Perhaps her most impressive achievement at that point was to follow in 2018 as she beat the previous Commonwealth champion Marie-Eve Beauchemin-Nadeau to the -75kg title despite weighing nearly 4kg less.
And what this European silver, won against some tough opposition, further proves is that it may have taken time, and there may have been a lot of hurdles in the way, but Muskett is developing into a genuine contender on the world’s biggest stages.
This will never sink in. Thank you everyone for your kind words and messages of support. To be Commonwealth Champion is a dream come true! 🏋🏼♀️♥️ pic.twitter.com/xSbY38Wd1Q
— Emily Muskett (Godley) (@EmilyGodley) April 10, 2018
Future still uncertain
While these impressive performances have certainly boosted their hopes of making Tokyo 2020, there still remains a lot of uncertainty about whether Smith and Muskett will compete at the Games next year.
First of all there is the issue of funding. As mentioned previously, weightlifting’s funding was completely cut after Rio, forcing the athletes to have to rely on crowdfunding to make last November’s World Championships.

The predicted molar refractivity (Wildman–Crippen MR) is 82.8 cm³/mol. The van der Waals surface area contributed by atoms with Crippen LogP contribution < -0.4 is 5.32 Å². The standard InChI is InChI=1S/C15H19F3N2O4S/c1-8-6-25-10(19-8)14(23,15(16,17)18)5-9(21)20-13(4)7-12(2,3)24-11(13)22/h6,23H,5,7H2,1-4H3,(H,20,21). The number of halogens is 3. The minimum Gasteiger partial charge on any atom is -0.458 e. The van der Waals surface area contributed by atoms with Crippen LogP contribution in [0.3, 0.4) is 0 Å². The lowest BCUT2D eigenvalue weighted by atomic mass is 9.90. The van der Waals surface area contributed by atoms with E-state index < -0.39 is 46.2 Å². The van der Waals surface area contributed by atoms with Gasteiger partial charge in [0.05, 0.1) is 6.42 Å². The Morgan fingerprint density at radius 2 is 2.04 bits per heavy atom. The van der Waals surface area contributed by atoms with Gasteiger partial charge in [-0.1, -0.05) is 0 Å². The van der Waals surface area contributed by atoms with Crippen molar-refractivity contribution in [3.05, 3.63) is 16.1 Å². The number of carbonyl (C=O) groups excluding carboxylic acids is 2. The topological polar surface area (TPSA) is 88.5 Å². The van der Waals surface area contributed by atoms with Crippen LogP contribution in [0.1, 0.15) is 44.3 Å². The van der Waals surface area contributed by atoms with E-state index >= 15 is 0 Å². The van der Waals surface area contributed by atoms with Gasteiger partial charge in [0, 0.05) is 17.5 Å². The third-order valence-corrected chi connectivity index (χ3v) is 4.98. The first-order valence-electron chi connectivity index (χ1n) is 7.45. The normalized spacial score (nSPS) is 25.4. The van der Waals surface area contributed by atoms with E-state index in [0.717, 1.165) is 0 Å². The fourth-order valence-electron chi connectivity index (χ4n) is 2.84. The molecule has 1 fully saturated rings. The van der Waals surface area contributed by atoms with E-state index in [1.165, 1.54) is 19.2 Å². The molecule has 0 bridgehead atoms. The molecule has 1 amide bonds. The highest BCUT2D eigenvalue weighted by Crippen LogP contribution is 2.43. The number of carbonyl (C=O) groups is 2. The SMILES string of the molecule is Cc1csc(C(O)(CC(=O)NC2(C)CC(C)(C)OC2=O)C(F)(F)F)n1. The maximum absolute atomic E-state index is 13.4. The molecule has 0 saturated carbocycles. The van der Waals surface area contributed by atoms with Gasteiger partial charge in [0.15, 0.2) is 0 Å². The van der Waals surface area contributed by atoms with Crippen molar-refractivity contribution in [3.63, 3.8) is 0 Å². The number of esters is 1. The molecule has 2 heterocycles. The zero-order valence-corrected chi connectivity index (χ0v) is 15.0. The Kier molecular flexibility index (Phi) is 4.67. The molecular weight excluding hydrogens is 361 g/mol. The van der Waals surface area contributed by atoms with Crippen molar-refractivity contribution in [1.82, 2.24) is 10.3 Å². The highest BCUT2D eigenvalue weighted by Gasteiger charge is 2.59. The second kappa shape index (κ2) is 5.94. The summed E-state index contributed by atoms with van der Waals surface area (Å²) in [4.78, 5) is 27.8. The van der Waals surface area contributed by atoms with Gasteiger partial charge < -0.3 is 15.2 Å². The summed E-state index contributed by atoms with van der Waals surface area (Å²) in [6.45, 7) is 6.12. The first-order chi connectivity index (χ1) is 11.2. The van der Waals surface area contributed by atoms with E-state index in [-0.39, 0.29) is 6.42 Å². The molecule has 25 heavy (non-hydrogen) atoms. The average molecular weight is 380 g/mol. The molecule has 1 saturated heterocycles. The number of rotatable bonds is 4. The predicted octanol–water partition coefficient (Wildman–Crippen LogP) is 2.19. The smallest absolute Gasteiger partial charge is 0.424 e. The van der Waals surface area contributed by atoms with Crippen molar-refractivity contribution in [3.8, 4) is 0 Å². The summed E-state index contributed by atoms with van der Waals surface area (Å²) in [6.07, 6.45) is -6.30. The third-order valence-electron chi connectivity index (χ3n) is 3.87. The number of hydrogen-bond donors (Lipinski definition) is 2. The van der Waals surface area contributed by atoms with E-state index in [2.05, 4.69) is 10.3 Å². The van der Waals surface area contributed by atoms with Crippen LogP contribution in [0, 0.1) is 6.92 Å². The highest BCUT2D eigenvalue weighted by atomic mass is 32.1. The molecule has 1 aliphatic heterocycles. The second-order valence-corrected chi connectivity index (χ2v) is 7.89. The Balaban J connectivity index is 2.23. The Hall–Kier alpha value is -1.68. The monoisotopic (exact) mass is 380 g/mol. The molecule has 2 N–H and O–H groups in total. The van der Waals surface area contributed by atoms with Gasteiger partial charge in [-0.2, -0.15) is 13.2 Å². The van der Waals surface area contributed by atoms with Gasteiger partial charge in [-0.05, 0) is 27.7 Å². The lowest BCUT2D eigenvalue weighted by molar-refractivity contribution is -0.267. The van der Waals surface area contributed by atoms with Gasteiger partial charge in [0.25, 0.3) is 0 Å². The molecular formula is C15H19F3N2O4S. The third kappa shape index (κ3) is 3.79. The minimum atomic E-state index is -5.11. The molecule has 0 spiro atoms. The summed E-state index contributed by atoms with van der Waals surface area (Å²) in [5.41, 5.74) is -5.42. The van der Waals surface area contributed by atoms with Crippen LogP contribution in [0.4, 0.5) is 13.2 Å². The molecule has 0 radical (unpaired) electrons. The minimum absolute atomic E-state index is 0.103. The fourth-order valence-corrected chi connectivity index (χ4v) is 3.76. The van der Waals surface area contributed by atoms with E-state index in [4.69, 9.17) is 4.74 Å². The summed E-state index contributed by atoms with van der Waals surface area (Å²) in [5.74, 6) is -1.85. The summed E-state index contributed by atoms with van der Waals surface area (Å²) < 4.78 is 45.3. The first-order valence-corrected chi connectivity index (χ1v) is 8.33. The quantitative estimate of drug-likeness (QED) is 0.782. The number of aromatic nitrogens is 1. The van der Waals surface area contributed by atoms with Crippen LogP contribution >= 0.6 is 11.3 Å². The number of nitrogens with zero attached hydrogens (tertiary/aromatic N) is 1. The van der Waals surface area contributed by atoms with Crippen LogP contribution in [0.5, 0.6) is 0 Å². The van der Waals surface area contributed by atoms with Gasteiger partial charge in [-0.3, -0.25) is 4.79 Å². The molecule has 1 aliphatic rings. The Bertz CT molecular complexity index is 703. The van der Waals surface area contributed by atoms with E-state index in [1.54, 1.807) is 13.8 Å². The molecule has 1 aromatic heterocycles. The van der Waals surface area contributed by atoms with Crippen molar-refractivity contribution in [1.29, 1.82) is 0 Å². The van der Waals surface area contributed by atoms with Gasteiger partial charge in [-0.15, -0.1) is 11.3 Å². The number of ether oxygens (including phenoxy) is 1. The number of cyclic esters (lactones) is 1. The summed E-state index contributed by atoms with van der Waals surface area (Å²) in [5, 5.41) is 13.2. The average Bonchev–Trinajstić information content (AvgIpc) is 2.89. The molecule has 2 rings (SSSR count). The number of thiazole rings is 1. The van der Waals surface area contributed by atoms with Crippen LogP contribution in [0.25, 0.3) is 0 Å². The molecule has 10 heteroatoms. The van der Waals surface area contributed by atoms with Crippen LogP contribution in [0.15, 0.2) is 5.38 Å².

However they have recently been handed a lifeline in the form of the new Aspiration Fund from UK Sport and the National Lottery which is being awarded to help support athletes in their quest to reach Tokyo, a scheme which has certainly aided in the case of Smith and Muskett as European medals carry significant qualification points.
Even then though it may be third time unlucky for Muskett thanks to a major restructuring of the weight divisions.
The 69kg category at which she would have competed has been removed, meaning she has one of two choices – return to the weight she started her career at but was less successful or bulk up even further to compete in the 76kg category.
The fact that she has been able to not only compete but win at this level though – albeit not quite against the same calibre of opposition she could face next summer – shows that Muskett definitely has the capabilities of performing at the very highest level in this weight band.
It’s certainly early days and there is a long way to go but with hard work and perhaps a little bit of luck, these two women have the power to push Britain into becoming a top weightlifting nation.